Eurasia Review: Chinese Purchases Of Iranian Oil Raise Tantalizing Questions – Analysis

Spread the Knowledge
  •  
  •  
  •  
  •  
  •  
  •  
  •  
  •  
  •  

A
fully loaded Chinese oil tanker ploughing its way eastwards from two Iranian oil terminals
raises questions of how far
Beijing is willing to go in defying US sanctions amid a mounting US military build-up in the Gulf and a US-China trade war.

The
sailing from Iran of the Pacific Bravo takes on
added significance with US strategy likely to remain focused on economic
rather than military strangulation of the Iranian leadership, despite
the deployment
to the Gulf of an aircraft carrier strike group as well as B-52 bombers
and a Patriot surface-to-air missile system.

As President Donald J. Trump, backed by Secretary of State Mike
Pompeo
, appears to be
signalling that he is not seeking military confrontation
, his administration is
reportedly considering a third round of sanctions that would focus on Iran’s
petrochemical industry
. The administration earlier this month sanctioned the country’s metals and minerals trade.

The sailing raises the question whether China is
reversing its policy that led in the last quarter of 2018 to it dramatically reducing its trade with Iran, possibly in response to a recent breakdown in US-Chinese trade
talks.

“The
question is whether non-oil trade remains
depressed even if some oil sales resume, which I think it will. That’s
the better indicator of where Chinese risk appetite has changed.
Unfortunately
Iran’s reprieve will be limited—but
better than zero perhaps,” tweeted Esfandyar Batmanghelidj, head of
Bourse & Bazaar, a self-described media and business diplomacy
company
and the founder of the Europe-Iran Forum.

A Chinese analyst interviewed by Al Jazeera argued
that “China is not in a position to have Iran’s back… For China, its best to stay out” of the fray.

The stakes for China go beyond the troubled trade
talks. In Canada, a senior executive of controversial Chinese telecommunications giant Huawei is fighting extradition to the United States on charges of violating US
sanctions against Iran
.

Reports that Western companies, including Kraft Heinz,
Adidas and Gap, wittingly or unwittingly, were employing Turkic
Muslims detained in re-education camps in China’s north-western province of Xinjiang
, as part of opaque supply chains, could
increase attention on a brutal crackdown that China is struggling to keep out of the limelight.

The Trump administration has repeatedly criticized the
crackdown but has stopped short of sanctioning officials involved in the repressive measures.

Bourse & Bazaar’s disclosure of the sailing of the
Pacific Bravo coincided with analysis showing that Iran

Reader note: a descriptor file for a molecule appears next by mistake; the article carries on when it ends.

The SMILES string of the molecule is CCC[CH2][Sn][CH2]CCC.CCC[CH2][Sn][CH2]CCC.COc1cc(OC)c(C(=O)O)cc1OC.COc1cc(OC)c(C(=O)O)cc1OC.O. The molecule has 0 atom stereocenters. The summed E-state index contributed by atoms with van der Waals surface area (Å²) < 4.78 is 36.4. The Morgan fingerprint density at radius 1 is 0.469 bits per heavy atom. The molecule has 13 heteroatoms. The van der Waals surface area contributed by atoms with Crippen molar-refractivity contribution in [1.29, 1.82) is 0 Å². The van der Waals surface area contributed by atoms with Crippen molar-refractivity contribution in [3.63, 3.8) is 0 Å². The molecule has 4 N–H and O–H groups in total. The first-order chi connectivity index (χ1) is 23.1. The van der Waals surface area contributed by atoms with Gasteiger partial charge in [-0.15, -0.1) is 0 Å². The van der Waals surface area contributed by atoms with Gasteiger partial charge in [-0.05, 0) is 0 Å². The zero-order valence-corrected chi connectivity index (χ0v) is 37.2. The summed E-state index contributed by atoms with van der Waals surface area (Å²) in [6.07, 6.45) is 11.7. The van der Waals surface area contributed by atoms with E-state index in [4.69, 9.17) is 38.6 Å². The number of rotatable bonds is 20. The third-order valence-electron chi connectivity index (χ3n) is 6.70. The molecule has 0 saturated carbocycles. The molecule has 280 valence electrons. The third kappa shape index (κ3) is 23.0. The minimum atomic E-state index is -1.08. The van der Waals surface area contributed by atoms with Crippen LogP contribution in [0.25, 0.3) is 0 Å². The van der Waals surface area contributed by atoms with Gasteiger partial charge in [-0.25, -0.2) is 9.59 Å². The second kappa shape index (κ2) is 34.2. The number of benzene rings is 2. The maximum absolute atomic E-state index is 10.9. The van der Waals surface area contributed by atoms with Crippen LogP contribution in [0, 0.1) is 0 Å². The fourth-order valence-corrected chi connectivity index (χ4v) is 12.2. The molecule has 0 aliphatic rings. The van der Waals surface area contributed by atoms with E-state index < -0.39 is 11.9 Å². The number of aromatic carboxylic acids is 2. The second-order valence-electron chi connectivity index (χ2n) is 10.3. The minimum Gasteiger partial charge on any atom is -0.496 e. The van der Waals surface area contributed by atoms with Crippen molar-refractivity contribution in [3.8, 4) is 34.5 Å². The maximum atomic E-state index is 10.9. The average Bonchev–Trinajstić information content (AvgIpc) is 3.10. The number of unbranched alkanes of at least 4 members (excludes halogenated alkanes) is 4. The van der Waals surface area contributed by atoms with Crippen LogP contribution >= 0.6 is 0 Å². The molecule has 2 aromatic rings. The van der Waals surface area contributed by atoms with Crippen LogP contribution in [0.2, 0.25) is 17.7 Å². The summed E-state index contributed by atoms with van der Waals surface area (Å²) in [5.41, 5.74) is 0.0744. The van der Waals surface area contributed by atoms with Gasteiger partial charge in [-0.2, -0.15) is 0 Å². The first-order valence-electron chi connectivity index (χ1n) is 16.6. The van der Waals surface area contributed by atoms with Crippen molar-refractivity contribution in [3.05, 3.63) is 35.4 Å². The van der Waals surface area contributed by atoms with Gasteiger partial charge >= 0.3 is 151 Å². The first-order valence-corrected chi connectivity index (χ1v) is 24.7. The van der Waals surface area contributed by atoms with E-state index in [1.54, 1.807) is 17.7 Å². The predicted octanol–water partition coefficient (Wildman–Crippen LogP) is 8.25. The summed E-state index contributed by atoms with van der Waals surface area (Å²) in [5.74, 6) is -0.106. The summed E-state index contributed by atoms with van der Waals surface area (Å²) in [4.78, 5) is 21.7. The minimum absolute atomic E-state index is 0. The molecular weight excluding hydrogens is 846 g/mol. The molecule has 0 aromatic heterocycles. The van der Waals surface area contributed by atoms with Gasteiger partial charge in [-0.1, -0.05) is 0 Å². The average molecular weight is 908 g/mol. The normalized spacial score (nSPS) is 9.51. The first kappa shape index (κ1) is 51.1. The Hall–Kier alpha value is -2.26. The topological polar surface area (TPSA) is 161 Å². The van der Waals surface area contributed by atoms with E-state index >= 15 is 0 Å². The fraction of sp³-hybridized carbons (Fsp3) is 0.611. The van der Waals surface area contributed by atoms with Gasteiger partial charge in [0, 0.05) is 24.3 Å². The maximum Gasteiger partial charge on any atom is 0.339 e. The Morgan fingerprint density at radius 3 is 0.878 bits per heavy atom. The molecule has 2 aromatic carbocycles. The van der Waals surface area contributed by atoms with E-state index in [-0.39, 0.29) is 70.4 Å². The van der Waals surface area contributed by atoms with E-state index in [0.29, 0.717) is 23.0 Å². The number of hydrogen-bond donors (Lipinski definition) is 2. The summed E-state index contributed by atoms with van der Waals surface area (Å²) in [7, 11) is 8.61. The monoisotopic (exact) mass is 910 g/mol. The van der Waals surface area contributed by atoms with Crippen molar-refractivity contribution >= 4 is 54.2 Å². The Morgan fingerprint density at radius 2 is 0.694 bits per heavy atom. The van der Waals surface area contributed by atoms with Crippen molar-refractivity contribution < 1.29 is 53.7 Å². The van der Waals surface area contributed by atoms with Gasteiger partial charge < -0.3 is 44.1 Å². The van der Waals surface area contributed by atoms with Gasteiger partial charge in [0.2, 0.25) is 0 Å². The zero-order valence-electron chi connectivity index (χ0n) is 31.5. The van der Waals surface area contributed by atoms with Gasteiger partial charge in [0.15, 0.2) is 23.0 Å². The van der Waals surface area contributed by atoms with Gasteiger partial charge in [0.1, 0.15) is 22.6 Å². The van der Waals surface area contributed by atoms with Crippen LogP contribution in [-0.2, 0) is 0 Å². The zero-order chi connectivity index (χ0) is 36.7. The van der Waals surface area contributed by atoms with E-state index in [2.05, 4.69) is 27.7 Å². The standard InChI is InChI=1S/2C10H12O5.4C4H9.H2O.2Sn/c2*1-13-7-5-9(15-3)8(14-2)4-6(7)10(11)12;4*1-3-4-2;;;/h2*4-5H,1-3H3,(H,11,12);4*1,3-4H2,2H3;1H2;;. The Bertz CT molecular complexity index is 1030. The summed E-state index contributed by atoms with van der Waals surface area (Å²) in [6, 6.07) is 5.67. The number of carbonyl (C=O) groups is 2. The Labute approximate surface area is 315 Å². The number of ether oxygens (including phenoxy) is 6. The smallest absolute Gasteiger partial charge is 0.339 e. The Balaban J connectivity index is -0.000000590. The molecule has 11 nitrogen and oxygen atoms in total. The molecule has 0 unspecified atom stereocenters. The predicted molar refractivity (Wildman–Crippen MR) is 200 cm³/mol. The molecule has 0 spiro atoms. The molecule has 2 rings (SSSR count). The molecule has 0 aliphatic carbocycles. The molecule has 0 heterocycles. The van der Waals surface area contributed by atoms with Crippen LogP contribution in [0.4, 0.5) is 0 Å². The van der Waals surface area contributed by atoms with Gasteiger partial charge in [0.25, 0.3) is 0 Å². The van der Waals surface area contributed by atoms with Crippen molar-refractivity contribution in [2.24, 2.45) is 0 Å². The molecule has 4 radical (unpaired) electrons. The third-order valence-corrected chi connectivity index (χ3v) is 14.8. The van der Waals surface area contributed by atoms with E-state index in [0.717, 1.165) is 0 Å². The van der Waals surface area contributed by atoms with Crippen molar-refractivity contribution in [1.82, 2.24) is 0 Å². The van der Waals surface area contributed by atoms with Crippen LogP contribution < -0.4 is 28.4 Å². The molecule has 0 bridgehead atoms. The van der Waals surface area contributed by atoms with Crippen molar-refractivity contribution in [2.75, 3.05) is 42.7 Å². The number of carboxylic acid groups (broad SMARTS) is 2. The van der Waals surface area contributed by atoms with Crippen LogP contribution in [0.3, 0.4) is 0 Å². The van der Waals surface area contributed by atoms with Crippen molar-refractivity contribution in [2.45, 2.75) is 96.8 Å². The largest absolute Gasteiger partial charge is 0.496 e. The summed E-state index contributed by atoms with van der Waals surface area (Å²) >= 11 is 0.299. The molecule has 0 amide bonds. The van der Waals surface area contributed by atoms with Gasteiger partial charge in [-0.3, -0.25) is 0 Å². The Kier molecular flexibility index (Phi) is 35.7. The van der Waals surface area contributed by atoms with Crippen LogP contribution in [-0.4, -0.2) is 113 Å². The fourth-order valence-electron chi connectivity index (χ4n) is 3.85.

was not among China’s top three investment targets
in the Middle East even if Chinese investment in the region was on the
rise.

The Pacific Bravo was steaming with its cargo
officially toward Indonesia as Iranian foreign minister Mohammad Javad Zarif was touring his
country’s major oil clients, including China
, in a bid to persuade them to ignore US sanctions.

A second tanker, the Marshal Z, was reported to
have
unloaded 130,000 tonnes of Iranian fuel oil into storage tanks near the Chinese city of Zhoushan.

The
Marshall Z was one of four ships that, according
to Reuters, allegedly helped Iran circumvent sanctions by using
ship-to-ship transfers in January and forged documents that masked the
cargoes as originating
from Iraq.

The unloading put an end to a four-month odyssey at
sea sparked by buyers’ reticence to touch a cargo that would put them in the US crosshairs. 

“Somebody
in China decided that the steep discount
this cargo most likely availed … was a bargain too good to miss,” Matt
Stanley, an oil broker at StarFuels in Dubai, told Reuters.

The Pacific Bravo, the first vessel to load Iranian
oil since the Trump administration recently refused to extend sanction exemptions to eight countries, including China, was recently acquired by China’s Bank of Kunlun.

The acquisition and sailing suggested that Bank of
Kunlun was reversing its decision last December to restrict its business with Iran to humanitarian trade, effectively excluding all other transactions.

The
bank was the vehicle China used in the past for
business with Iran because it had no exposure to the United States and
as a result was not vulnerable to US sanctions that were in place prior
to the 2015
international agreement that curbed Iran’s nuclear program.

China’s
willingness to ignore, at least to some
extent, US sanctions could also constitute an effort to persuade Iran to
remain fully committed to the nuclear accord which it has so far upheld
despite last
year’s US withdrawal.

Iran recently warned Europe that it
would reduce its compliance
if Europe, which has struggled to create a credible vehicle that would allow non-US companies to
circumvent the sanctions, failed to throw the Islamic republic an economic lifeline.

In a letter that was also sent to Russia and China,
Iran said it was no longer committed to restrictions on the storage of enriched uranium and heavy water stocks, and
could stop observing limits on uranium enrichment at a later stage.

Russian
president Vladimir Putin warned in response to
the Iranian threat that “as soon as Iran takes its first reciprocal
steps and says that it is leaving, everyone will forget by tomorrow that
the US was the
initiator of this collapse. Iran will be held responsible, and the global public opinion will be intentionally changed in this
direction.”

Eurasia Review


Spread the Knowledge
  •  
  •  
  •  
  •  
  •  
  •  
  •  
  •  
  •